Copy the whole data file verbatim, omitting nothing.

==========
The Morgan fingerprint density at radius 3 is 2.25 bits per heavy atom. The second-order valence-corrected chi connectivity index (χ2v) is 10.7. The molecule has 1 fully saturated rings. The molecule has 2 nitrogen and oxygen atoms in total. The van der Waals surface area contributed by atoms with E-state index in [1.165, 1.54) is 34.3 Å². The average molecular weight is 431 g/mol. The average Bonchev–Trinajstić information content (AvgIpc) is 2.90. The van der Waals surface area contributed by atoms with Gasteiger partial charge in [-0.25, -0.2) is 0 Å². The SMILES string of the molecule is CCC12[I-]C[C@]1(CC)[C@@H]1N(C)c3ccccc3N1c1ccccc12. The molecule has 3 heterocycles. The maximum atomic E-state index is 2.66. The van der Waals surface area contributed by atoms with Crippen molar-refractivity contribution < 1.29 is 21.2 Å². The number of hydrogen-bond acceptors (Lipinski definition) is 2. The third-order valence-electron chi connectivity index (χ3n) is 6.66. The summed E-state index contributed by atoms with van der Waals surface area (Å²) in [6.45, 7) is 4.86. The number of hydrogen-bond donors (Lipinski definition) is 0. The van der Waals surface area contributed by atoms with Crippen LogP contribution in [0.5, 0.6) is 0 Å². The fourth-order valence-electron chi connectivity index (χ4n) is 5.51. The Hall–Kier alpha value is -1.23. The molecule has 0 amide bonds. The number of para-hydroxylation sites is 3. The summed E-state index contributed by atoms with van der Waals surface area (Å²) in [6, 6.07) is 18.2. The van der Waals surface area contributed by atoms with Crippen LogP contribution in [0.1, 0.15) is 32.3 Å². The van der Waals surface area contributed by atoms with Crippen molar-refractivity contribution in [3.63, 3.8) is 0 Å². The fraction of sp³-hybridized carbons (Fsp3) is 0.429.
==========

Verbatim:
The Morgan fingerprint density at radius 3 is 2.25 bits per heavy atom. The second-order valence-corrected chi connectivity index (χ2v) is 10.7. The molecule has 1 fully saturated rings. The molecule has 2 nitrogen and oxygen atoms in total. The van der Waals surface area contributed by atoms with E-state index in [1.165, 1.54) is 34.3 Å². The average molecular weight is 431 g/mol. The average Bonchev–Trinajstić information content (AvgIpc) is 2.90. The van der Waals surface area contributed by atoms with Gasteiger partial charge in [-0.25, -0.2) is 0 Å². The SMILES string of the molecule is CCC12[I-]C[C@]1(CC)[C@@H]1N(C)c3ccccc3N1c1ccccc12. The molecule has 3 heterocycles. The maximum atomic E-state index is 2.66. The van der Waals surface area contributed by atoms with Crippen molar-refractivity contribution < 1.29 is 21.2 Å². The number of hydrogen-bond acceptors (Lipinski definition) is 2. The third-order valence-electron chi connectivity index (χ3n) is 6.66. The summed E-state index contributed by atoms with van der Waals surface area (Å²) in [6.45, 7) is 4.86. The number of hydrogen-bond donors (Lipinski definition) is 0. The van der Waals surface area contributed by atoms with Crippen LogP contribution in [0.5, 0.6) is 0 Å². The fourth-order valence-electron chi connectivity index (χ4n) is 5.51. The Hall–Kier alpha value is -1.23. The molecule has 0 amide bonds. The number of para-hydroxylation sites is 3. The summed E-state index contributed by atoms with van der Waals surface area (Å²) in [6, 6.07) is 18.2. The van der Waals surface area contributed by atoms with Crippen LogP contribution in [0.1, 0.15) is 32.3 Å². The van der Waals surface area contributed by atoms with Crippen molar-refractivity contribution in [3.63, 3.8) is 0 Å². The fraction of sp³-hybridized carbons (Fsp3) is 0.429.